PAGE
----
The greatest curse that can be entailed on mankind is a state of war. All the atrocious crimes committed in years of peace, all that is spent in peace by the secret corruptions, or by the thoughtless extravagance of nations, are mere trifles compared with the gigantic evils which stalk over this world in a state of war. God is forgotten in war; every principle of Christianity is trampled upon.

By mysticism we mean, not the extravagance of erring fancy, but the concentration of reason in feeling, the enthusiastic love of good, the true, the one, the sense of infinity of knowledge and of the marvel of the human faculties.

Our love of what is beautiful does not lead to extravagance; our love of the things of the mind does not make us soft.

We must learn that competence is better than extravagance, that worth is better than wealth, that the golden calf we have worshipped has no more brains than that one of old which the Hebrews worshipped. So beware of money and money’s worth as the supreme passion of the mind. Beware of the craving for enormous acquisition.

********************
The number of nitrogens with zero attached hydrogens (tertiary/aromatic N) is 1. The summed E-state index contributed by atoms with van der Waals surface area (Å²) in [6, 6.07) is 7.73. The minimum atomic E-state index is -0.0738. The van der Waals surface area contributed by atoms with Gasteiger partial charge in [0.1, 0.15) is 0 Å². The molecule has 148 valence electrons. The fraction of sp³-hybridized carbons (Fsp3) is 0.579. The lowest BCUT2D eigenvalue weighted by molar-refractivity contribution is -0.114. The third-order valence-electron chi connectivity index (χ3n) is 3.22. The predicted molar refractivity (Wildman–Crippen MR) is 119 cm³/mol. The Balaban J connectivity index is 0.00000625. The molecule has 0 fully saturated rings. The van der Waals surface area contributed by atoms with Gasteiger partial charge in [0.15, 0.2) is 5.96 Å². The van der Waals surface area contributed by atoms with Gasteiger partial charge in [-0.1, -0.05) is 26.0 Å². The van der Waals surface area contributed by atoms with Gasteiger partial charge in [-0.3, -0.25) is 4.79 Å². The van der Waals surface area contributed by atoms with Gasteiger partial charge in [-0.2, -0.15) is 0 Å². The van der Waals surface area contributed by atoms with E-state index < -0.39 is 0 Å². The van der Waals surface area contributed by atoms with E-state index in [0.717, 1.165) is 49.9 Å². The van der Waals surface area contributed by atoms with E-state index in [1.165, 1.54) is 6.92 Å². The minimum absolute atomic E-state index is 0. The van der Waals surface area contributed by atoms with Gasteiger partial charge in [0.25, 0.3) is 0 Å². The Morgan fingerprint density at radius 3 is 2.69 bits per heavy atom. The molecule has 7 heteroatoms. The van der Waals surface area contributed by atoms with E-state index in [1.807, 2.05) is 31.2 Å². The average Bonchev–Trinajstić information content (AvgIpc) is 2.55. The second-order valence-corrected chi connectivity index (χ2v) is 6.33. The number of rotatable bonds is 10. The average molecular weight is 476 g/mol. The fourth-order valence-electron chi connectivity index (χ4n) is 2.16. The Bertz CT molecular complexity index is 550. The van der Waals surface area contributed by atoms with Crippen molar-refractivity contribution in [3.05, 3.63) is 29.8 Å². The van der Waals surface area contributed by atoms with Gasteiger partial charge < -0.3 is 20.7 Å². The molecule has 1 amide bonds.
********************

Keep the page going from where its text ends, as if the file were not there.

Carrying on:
Non-standard analysis frequently simplifies substantially the proofs, not only of elementary theorems, but also of deep results. This is true, e.g., also for the proof of the existence of invariant subspaces for compact operators, disregarding the improvement of the result; and it is true in an even higher degree in other cases. This state of affairs should prevent a rather common misinterpretation of non-standard analysis, namely the idea that it is some kind of extravagance or fad of mathematical logicians. Nothing could be farther from the truth. Rather, there are good reasons to believe that non-standard analysis, in some version or other, will be the analysis of the future.